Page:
Boris Johnson heads to Saudi Arabia as he seeks to wean West off Putin’s oil

The Prime Minister will also visit the UAE after declaring the Gulf states ‘key international partners’ for ending ‘addiction’ to Russian oil.

15 March 2022

Boris Johnson has declared Saudi Arabia and the United Arab Emirates “key international partners” in efforts to reduce dependence on Russian energy after the invasion of Ukraine.

On the eve of a controversial visit to the Gulf states on Wednesday, the Prime Minister argued it is necessary to strengthen ties with the nations to tackle Russian President Vladimir Putin.

Mr Johnson will meet Saudi Crown Prince Mohammed bin Salman in Riyadh days after the largest mass execution in the kingdom in modern history.

He will visit the UAE’s Crown Prince Sheikh Mohammed bin Zayed in Abu Dhabi earlier in the day, as both rulers’ records on human rights come under renewed scrutiny.

Battling the cost-of-living crisis being compounded by the West weaning itself off Russia’s oil and gas, the Prime Minister is seeking to boost Gulf oil production to alleviate soaring prices.

But critics have questioned the choice to particularly strengthen ties with Mohammed bin Salman, with the Saudi leader having been implicated in the assassination of US-based journalist Jamal Khashoggi.

Labour leader Sir Keir Starmer has said that “going cap in hand from dictator to dictator is not an energy strategy”.

In a statement ahead of setting off on Tuesday evening, Mr Johnson said: “The brutal and unprovoked assault President Putin has unleashed on Ukraine will have far-reaching consequences for the world, well beyond Europe’s borders.

“The UK is building an international coalition to deal with the new reality we face. The world must wean itself off Russian hydrocarbons and starve Putin’s addiction to oil and gas.

“Saudi Arabia and the United Arab Emirates are key international partners in that effort. We will work with them to ensure regional security, support the humanitarian relief effort and stabilise global energy markets for the longer term.”

Conservative MPs and human rights watchdogs have been among those calling for the Prime Minister to question the nations on their track records, with Saudi Arabia executing 81 people convicted of crimes ranging from killings to belonging to militant groups on Saturday.

Prince Mohammed bin Salman has largely been shunned by the West after US intelligence alleged he ordered the murder of Mr Khashoggi at the kingdom’s consulate in Istanbul, something the Saudi ruler denies.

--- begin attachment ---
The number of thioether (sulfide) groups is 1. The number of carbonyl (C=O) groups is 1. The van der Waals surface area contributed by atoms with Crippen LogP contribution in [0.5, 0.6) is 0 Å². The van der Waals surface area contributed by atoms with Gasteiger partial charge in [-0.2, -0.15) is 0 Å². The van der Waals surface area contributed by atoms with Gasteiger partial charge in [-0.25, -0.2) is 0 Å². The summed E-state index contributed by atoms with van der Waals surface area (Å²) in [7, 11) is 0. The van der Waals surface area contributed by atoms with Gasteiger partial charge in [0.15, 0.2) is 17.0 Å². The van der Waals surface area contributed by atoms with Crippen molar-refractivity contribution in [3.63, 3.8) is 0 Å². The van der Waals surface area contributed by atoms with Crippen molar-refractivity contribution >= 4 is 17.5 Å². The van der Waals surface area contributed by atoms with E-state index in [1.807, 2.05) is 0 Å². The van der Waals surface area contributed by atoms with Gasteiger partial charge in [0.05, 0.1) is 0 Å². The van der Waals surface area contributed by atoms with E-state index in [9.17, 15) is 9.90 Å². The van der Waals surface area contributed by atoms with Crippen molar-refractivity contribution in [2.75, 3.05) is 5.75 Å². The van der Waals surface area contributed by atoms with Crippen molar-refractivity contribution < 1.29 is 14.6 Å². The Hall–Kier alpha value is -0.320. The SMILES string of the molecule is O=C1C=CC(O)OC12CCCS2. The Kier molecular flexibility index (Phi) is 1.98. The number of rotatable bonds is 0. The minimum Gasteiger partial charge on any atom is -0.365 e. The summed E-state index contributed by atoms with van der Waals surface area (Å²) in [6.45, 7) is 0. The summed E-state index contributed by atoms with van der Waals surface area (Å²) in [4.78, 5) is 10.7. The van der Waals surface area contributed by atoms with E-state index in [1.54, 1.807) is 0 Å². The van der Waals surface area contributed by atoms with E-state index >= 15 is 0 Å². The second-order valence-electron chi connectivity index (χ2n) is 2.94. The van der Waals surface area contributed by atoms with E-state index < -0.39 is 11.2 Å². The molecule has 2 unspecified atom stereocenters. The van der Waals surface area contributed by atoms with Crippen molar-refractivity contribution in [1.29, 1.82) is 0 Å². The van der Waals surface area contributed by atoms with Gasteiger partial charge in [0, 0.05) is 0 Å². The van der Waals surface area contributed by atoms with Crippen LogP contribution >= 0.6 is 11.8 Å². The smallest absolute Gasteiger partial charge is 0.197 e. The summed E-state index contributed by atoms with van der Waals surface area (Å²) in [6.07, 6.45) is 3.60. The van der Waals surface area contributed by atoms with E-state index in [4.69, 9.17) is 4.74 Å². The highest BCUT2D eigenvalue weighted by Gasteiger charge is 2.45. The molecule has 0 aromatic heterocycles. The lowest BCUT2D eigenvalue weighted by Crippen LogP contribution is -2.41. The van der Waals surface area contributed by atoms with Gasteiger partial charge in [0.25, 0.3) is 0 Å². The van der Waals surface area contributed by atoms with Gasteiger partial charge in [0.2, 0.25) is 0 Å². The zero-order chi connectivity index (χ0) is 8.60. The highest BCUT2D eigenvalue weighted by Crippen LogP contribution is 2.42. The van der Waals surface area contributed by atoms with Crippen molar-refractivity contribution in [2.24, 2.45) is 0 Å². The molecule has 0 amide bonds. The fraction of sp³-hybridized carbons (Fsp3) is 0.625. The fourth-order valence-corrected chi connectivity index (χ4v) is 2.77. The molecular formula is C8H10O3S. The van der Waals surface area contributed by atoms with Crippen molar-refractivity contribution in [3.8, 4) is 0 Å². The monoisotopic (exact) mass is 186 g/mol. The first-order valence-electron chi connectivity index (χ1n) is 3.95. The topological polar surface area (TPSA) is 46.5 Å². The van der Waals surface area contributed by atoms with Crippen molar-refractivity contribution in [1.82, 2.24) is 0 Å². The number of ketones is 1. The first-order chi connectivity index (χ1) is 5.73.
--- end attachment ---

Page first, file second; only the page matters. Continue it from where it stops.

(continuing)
One person who did embrace him however was the Russian president, with the prince and Mr Putin sharing a high-five and a laugh at a G20 summit in the month following the October 2018 killing.

Boris Johnson
Prime Minister Boris Johnson visits the Gulf states on Wednesday (Hannah Mckay/PA)

Labour’s shadow climate secretary Ed Miliband said: “It is a sign of our vulnerability and energy insecurity as a country that the Prime Minister is going to Saudi Arabia to seek an increase in oil production, despite the appalling human rights record of the regime.

“Once again it demonstrates that the best solution to the energy crisis we face is a green energy sprint at home so once and for all we end of our dependence on fossil fuels.”

Mr Johnson, who will be deputised at Prime Minister’s Questions on Wednesday by Justice Secretary Dominic Raab, has argued he needs to “build the widest possible coalition” to address Mr Putin’s invasion.

The Prime Minister is expected to discuss the importance of allies increasing the diplomatic and economic pressure on the Kremlin while mitigating the global fallout of the war.

During the trip, Downing Street expects Saudi Arabia’s alfanar group will confirm £1 billion of investment in the Lighthouse Green Fuels Project in Teesside, trying to produce sustainable aviation fuel from waste.

It is hoped the project will create more than 700 jobs during construction, and around 240 full-time jobs once fully operational.

Conservative MP Julian Lewis, who chairs Parliament’s Intelligence and Security Committee, called on the Government to ensure that “in seeking to lessen our dependence upon one source of oil and gas, we do not end up creating a source dependency on another unreliable and sometimes hostile regime”.

Mr Johnson, who will travel overnight before starting the trip in the UAE on Wednesday morning, will be joined by investment minister Lord Grimstone.

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